BACKGROUND: Since approval of tocilizumab (TCZ) for treatment of rheumatoid arthritis (RA) and juvenile idiopathic arthritis (JIA), interleukin 6 (IL-6) pathway inhibition was evaluated in trials of TCZ and other agents targeting the IL-6 receptor and ligand in various RA populations and other inflammatory diseases. This consensus document informs on interference with the IL-6 pathway based on evidence and expert opinion. METHODS: Preparation of this document involved international experts in RA treatment and RA patients. A systematic literature search was performed that focused on TCZ and other IL6-pathway inhibitors in RA and other diseases. Subsequently, incorporating available published evidence and expert opinion, the steering committee and a broader expert committee (both including RA patients) formulated the current consensus statement. RESULTS: The consensus statement covers use of TCZ as combination- or monotherapy in various RA populations and includes clinical, functional and structural aspects. The statement also addresses the second approved indication in Europe JIA and non-approved indications. Also early phase trials involving additional agents that target the IL-6 receptor or IL-6 were evaluated. Safety concerns, including haematological, hepatic and metabolic issues as well as infections, are addressed likewise. CONCLUSIONS: The consensus statement identifies points to consider when using TCZ, regarding indications, contraindications, screening, dose, comedication, response evaluation and safety. The document is aimed at supporting clinicians and informing patients, administrators and payers on opportunities and limitations of IL-6 pathway inhibition.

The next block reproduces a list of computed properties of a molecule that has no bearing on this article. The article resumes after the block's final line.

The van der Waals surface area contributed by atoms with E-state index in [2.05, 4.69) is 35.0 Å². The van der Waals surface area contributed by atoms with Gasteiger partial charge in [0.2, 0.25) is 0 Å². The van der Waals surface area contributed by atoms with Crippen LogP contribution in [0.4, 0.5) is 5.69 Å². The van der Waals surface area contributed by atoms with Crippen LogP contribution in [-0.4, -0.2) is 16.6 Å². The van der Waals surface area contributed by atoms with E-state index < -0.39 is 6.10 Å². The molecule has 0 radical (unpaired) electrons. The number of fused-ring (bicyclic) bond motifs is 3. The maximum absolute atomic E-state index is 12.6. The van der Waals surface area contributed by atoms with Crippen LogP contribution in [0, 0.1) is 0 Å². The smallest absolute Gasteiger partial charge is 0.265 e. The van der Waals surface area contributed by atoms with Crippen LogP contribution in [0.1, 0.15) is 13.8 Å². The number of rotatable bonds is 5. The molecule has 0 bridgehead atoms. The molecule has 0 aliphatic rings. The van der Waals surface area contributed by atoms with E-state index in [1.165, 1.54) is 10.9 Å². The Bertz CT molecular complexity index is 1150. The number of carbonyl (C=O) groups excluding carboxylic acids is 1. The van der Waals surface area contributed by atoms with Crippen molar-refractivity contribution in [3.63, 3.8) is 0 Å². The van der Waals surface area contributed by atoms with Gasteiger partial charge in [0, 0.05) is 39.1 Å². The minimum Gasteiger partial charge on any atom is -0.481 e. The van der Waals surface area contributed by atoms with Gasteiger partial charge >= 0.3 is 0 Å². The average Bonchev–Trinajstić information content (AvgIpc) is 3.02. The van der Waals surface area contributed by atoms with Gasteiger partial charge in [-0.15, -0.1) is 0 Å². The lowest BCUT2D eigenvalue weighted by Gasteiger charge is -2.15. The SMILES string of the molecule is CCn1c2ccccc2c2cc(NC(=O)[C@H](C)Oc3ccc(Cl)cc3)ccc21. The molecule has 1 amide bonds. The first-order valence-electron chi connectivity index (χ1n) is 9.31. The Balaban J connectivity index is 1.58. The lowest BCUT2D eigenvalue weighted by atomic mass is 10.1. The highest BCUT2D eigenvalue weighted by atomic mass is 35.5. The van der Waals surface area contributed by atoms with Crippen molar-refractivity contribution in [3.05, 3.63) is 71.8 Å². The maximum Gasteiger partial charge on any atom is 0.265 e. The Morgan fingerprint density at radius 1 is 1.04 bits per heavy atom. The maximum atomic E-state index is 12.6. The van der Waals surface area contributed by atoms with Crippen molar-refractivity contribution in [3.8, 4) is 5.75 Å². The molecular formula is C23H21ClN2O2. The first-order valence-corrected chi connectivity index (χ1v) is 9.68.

BACKGROUND: Suppression of the immunoinflammatory cascade by targeting interleukin 6 (IL-6) mediated effects constitutes a therapeutic option for chronic inflammatory diseases. Tocilizumab is the only IL-6 inhibitor (IL-6i) licensed for rheumatoid arthritis (RA) and juvenile idiopathic arthritis (JIA), but also other agents targeting either IL-6 or its receptor are investigated in various indications. OBJECTIVE: To review published evidence on safety and efficacy of IL-6i in inflammatory diseases. METHODS: We performed systematic literature searches in Medline and Cochrane, screened EULAR and American College of Rheumatology meeting-abstracts, and accessed http://www.clinicaltrials.gov. RESULTS: Comprehensive evidence supports the efficacy of tocilizumab in RA in DMARD-naïve patients, and after DMARD- and TNFi-failure. Randomised comparisons demonstrate superiority of tocilizumab in JIA, but not ankylosing spondylitis (AS). Other indications are currently investigated. Additional IL-6i show similar efficacy; safety generally appears acceptable. CONCLUSIONS: IL-6i is effective and safe in RA and JIA, but not in AS. Preliminary results in other indications need substantiation.